Why Mickey’s Halloween Party is a must do!

Mention the words “family holiday” and visions of theme parks and roller-coaster rides spring to mind. And as theme parks go, Disneyland is the grand-daddy of them all, even after all these years. So when we started considering our next holiday with a 9 year old who has recently discovered the joys of theme parks, it seemed like the obvious choice.

Going during the NZ school holidays in October proved to be a serendipitous choice. In the lead up to Halloween, Disneyland has special night-time Halloween themed “Mickey’s Halloween Parties” that feature the park, rides and characters dressed in ‘Halloween’ costumes, there are special parades and fireworks, and to our surprised delight, lots of free candy! For an extra $65 for a few hours (in addition to the usual 3 day pass), it turned out to be the best few hours we had at Disneyland. And because we don’t really have it in New Zealand, this was a great way to get a glimpse into the culture (and mania) of Halloween celebrations.

For us, this was an unforgettable experience for many reasons…..

You’ll see Disneyland like never before

Walking around the park after dark, taking in the spooky characters and atmospheric lighting around the grounds was a wondrous experience. Sleeping Beauty’s Enchanted Castle is covered in spiderweb and other scary lighting, a number of rides and attractions are beautifully lit, and there are carved pumpkins and displays all around. And the Halloween Parade as well as the Fireworks at the end were simply spectacular!

There are no queues for the rides

As first timers, we went on most of the ‘popular’ rides as part of the evening, and we encountered no queues whatsoever. We only realized how lucky we had been on the coming days when we visited the park during daylight hours. The sharpest contrast was walking on to the Indiana Jones ride, and then seeing the humongous queues for it over the next three days. Even if you only visit Disneyland for the rides, this is the easiest way to get more thrills in.

Halloween Costumes everywhere

As you might expect, park employees and Disney Characters, and of course the kids are dressed in special Halloween costumes. But this is the only time when adults are allowed to wear costumes as well. The number of well thought out, elaborate costumes we saw everywhere was incredible. The people watching was as much fun as the ‘organised’ entertainment, and most people made at least some attempt to dress up.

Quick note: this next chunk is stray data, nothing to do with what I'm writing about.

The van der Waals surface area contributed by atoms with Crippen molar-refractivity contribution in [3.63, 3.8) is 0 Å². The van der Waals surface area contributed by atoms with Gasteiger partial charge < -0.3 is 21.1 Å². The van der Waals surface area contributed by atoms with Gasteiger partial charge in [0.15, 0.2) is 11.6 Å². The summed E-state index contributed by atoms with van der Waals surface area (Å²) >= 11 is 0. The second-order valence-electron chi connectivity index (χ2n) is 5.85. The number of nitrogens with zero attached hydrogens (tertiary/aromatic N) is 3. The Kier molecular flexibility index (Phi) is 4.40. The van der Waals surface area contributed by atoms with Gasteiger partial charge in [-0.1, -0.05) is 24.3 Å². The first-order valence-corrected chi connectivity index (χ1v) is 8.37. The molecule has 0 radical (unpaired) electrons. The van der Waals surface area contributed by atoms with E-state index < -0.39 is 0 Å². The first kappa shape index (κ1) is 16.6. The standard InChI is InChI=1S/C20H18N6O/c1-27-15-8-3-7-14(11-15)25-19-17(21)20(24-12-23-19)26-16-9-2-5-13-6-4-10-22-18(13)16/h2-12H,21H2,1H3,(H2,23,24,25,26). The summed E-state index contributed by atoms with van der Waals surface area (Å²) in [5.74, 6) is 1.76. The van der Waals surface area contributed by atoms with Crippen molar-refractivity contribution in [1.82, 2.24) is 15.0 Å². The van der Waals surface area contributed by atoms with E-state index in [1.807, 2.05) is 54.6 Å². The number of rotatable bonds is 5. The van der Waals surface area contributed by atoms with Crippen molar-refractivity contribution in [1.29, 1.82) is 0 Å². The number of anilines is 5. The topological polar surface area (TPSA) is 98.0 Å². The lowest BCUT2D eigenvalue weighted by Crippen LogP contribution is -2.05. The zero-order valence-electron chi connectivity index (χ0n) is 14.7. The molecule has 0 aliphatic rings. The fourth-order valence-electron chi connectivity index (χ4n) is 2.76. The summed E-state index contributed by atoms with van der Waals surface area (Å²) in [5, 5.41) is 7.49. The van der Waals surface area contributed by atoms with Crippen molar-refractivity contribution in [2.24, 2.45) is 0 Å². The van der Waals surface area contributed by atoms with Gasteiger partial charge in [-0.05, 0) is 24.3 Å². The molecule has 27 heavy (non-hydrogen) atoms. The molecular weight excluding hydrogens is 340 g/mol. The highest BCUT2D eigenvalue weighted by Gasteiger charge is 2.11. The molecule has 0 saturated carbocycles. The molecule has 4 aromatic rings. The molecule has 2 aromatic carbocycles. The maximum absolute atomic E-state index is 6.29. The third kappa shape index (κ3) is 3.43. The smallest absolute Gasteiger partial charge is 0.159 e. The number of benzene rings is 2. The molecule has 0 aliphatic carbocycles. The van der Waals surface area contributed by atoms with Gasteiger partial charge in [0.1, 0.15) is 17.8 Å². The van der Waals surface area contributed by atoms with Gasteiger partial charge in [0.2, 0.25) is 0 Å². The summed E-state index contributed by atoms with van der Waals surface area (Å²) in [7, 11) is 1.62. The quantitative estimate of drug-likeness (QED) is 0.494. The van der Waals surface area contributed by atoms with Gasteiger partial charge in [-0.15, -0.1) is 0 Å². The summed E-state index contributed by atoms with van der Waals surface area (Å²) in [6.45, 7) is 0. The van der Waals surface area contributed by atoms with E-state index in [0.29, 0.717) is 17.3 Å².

Free Chocolate and Candy!

Our nine year old son had never been trick or treating before, so seeing Trick or Treat candy stations and ‘Candy Trails’ everywhere made his eyes light up! The park thoughtfully provided bags for storage for us, and we had a blast grabbing chocolate between rides and events. Most of these were American chocolates that are uncommon in New Zealand, so we enjoyed trying all the different types and flavours over the next few weeks, and we even brought loads back home.


Final Thoughts

While Disneyland is fun just about anytime of the year, the buzz and excitement at this event were really special. If I had to do it again, I’d seriously consider just going to a couple of these instead of the all-day visits. Because doors open at 3, you get a decent amount of time in the park in the daytime as well, and the night-time temperatures are so much better in the hot LA region. With all the extra entertainment, lack of crowds and free candy factored in, this event is an absolute MUST DO if you have the opportunity – with or without kids!

LA is awesome – the overview edition

Out of the blue!

A couple of months ago, we were in LA. I’m not sure how we ended up in LA, we were saving hard and planning a 6 week trip to India. Cue Indian elections, the odd riot and suddenly, Mummy Paranoia Mode kicked in – we could go to India another time. Next thing you know, Virgin Airlines is having a sale, and even though we can’t get sale fares for our dates, hey, LA sounds like a great idea. Now we’d never even CONSIDERED the idea of going to the USA – I’d always thought I’d want to go back to Malaysia or perhaps Vietnam. But before I could stop to think, I’d booked the family onto a flight to LA staying 2 weeks!

Anyway, once the booking was done, I was super excited. I LOVE the anticipation of planning a trip, and here was a part of the world I knew absolutely nothing about. I was in absolute trip planning heaven for the next few weeks.


Here’s a quick overview of what we did.

Week 1 – LA and it’s ‘cities’